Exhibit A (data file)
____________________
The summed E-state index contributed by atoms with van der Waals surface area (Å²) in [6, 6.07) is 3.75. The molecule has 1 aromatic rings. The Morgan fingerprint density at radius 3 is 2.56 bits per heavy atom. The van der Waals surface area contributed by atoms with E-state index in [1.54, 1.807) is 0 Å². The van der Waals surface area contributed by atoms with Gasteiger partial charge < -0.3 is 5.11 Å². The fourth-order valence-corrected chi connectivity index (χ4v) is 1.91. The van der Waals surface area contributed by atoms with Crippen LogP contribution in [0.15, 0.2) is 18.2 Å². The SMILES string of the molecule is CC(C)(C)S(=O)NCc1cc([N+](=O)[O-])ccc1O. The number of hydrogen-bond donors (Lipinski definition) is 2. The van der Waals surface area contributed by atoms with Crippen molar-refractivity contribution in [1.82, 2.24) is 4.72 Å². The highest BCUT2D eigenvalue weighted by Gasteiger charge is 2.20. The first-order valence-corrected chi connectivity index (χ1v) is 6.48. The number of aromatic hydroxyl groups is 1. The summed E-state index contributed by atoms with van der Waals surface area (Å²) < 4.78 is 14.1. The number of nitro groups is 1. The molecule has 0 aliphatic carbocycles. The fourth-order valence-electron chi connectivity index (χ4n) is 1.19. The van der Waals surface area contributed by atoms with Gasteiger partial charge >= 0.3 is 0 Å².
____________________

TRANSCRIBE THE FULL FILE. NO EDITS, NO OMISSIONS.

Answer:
The summed E-state index contributed by atoms with van der Waals surface area (Å²) in [6, 6.07) is 3.75. The molecule has 1 aromatic rings. The Morgan fingerprint density at radius 3 is 2.56 bits per heavy atom. The van der Waals surface area contributed by atoms with E-state index in [1.54, 1.807) is 0 Å². The van der Waals surface area contributed by atoms with Gasteiger partial charge < -0.3 is 5.11 Å². The fourth-order valence-corrected chi connectivity index (χ4v) is 1.91. The van der Waals surface area contributed by atoms with Crippen LogP contribution in [0.15, 0.2) is 18.2 Å². The SMILES string of the molecule is CC(C)(C)S(=O)NCc1cc([N+](=O)[O-])ccc1O. The number of hydrogen-bond donors (Lipinski definition) is 2. The van der Waals surface area contributed by atoms with Crippen molar-refractivity contribution in [1.82, 2.24) is 4.72 Å². The highest BCUT2D eigenvalue weighted by Gasteiger charge is 2.20. The first-order valence-corrected chi connectivity index (χ1v) is 6.48. The number of aromatic hydroxyl groups is 1. The summed E-state index contributed by atoms with van der Waals surface area (Å²) < 4.78 is 14.1. The number of nitro groups is 1. The molecule has 0 aliphatic carbocycles. The fourth-order valence-electron chi connectivity index (χ4n) is 1.19. The van der Waals surface area contributed by atoms with Gasteiger partial charge >= 0.3 is 0 Å².